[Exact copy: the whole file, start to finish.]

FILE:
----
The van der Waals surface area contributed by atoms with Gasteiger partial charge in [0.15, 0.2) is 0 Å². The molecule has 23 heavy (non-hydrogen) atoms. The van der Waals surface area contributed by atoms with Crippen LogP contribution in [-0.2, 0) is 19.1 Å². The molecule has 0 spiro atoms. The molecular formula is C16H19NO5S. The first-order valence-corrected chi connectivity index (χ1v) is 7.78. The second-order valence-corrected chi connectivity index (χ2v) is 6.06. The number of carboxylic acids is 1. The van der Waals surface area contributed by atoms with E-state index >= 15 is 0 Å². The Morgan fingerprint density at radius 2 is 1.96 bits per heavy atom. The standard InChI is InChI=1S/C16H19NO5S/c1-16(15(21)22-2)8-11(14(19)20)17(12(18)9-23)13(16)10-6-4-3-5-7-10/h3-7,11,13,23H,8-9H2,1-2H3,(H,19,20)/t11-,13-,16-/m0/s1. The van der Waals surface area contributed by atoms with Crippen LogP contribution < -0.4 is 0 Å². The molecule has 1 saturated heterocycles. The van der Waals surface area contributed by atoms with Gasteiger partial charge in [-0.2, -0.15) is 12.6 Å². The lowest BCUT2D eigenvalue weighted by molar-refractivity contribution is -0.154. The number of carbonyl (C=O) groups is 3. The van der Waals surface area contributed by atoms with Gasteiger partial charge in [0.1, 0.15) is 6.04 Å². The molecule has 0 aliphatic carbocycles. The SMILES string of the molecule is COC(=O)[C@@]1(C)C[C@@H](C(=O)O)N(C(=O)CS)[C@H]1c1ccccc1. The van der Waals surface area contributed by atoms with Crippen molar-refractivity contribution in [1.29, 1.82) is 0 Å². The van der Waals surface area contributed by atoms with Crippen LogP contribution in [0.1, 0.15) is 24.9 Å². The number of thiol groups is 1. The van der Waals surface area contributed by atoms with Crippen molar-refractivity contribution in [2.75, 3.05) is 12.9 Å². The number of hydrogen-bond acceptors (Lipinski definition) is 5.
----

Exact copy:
The van der Waals surface area contributed by atoms with Gasteiger partial charge in [0.15, 0.2) is 0 Å². The molecule has 23 heavy (non-hydrogen) atoms. The van der Waals surface area contributed by atoms with Crippen LogP contribution in [-0.2, 0) is 19.1 Å². The molecule has 0 spiro atoms. The molecular formula is C16H19NO5S. The first-order valence-corrected chi connectivity index (χ1v) is 7.78. The second-order valence-corrected chi connectivity index (χ2v) is 6.06. The number of carboxylic acids is 1. The van der Waals surface area contributed by atoms with E-state index >= 15 is 0 Å². The Morgan fingerprint density at radius 2 is 1.96 bits per heavy atom. The standard InChI is InChI=1S/C16H19NO5S/c1-16(15(21)22-2)8-11(14(19)20)17(12(18)9-23)13(16)10-6-4-3-5-7-10/h3-7,11,13,23H,8-9H2,1-2H3,(H,19,20)/t11-,13-,16-/m0/s1. The van der Waals surface area contributed by atoms with Crippen LogP contribution < -0.4 is 0 Å². The molecule has 1 saturated heterocycles. The van der Waals surface area contributed by atoms with Gasteiger partial charge in [-0.2, -0.15) is 12.6 Å². The lowest BCUT2D eigenvalue weighted by molar-refractivity contribution is -0.154. The number of carbonyl (C=O) groups is 3. The van der Waals surface area contributed by atoms with Gasteiger partial charge in [0.1, 0.15) is 6.04 Å². The molecule has 0 aliphatic carbocycles. The SMILES string of the molecule is COC(=O)[C@@]1(C)C[C@@H](C(=O)O)N(C(=O)CS)[C@H]1c1ccccc1. The van der Waals surface area contributed by atoms with Crippen molar-refractivity contribution in [1.29, 1.82) is 0 Å². The van der Waals surface area contributed by atoms with Crippen LogP contribution in [0.1, 0.15) is 24.9 Å². The number of thiol groups is 1. The van der Waals surface area contributed by atoms with Crippen molar-refractivity contribution in [2.75, 3.05) is 12.9 Å². The number of hydrogen-bond acceptors (Lipinski definition) is 5.